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    Quote Originally Posted by giselle23 View Post
    The premise of the question is that she is healthy and does 6 triples. She did six triples in 2001-02, 2002-03, 2003-04, 2004-05--in other words, every season that she competed (not even counting earlier seasons). So an uninjured Kwan certainly could have done 6 triples at Turin. Given how everyone else skated, I think there's little doubt she would have won gold under the hypothetical posed by the original poster.
    She competed 4 times in 2004-2005 and only did 6 triples once and it was a cheesefest. She deliver 6 triples only once in 5 events in 2003-2004, again counting her cheesefest outings as that was where her only 6 triple program of her last full season came. Maybe she could still do it, but it was no longer the norm for her, and those only two times she did she wasnt even trying to skate a COP program which makes those triples harder (and unless she was trying super hard to skate a very COP program against Arakawa, Cohen, and Slutskaya who had all had carefully COP whored programs forget the OGM even if she did 6 triples, so she would have to pull both off together).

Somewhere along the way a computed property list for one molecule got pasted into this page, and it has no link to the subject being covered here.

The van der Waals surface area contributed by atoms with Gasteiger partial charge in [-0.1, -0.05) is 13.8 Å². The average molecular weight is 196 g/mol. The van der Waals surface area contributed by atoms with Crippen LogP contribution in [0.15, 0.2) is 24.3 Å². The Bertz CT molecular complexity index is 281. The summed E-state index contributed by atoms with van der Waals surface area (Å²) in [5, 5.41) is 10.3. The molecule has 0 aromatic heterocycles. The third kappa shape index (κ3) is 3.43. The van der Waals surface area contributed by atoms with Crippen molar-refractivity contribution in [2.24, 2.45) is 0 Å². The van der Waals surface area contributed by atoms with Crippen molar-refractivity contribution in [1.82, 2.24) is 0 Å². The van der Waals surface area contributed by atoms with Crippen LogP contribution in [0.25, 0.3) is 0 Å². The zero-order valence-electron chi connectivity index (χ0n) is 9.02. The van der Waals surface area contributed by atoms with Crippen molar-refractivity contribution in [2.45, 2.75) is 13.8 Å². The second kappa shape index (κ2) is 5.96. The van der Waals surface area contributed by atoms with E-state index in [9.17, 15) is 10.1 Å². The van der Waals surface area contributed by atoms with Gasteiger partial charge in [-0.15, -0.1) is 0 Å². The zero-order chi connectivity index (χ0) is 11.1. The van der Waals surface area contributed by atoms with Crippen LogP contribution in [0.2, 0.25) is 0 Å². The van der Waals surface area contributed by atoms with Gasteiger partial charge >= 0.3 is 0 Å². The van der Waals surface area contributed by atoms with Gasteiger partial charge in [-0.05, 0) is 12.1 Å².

Obviously to others there is more than a little doubt as that only 30% think she would have won the OGM even skating cleanly with 6 triples shows. Her scores at the 2005 worlds which translated to 2006 Olympics would leave her atleast a good point 8 points from the OGM even had she done 2 clean programs with a 6 triple LP also leave little doubt. It is basically a guessing game to how much she would have improved as an IJS in just a year, and obviously by the scores alot was required, and as others have pointed out the judging was in fact tougher at the 2006 Games than 2005 worlds as well. Maybe to you there is little doubt.

  18. #138
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    As for what the testers said they said she looked great only 2 weeks before she was still clearly badly injured and nowhere near being able to skate at the Games, never mind win gold. So what they say has to be taken with a grain of salt. It was clear they werent being remotedly truthful as there is no way in hell she looked great, and was doing all these brand new super advanced non jump elements, just shortly before looking like a wounded duck who couldnt skate without pain at practices at the Games. I am surprised they didnt throw in the quadruple jumps and triple axels she must have done at this closed monitoring session too.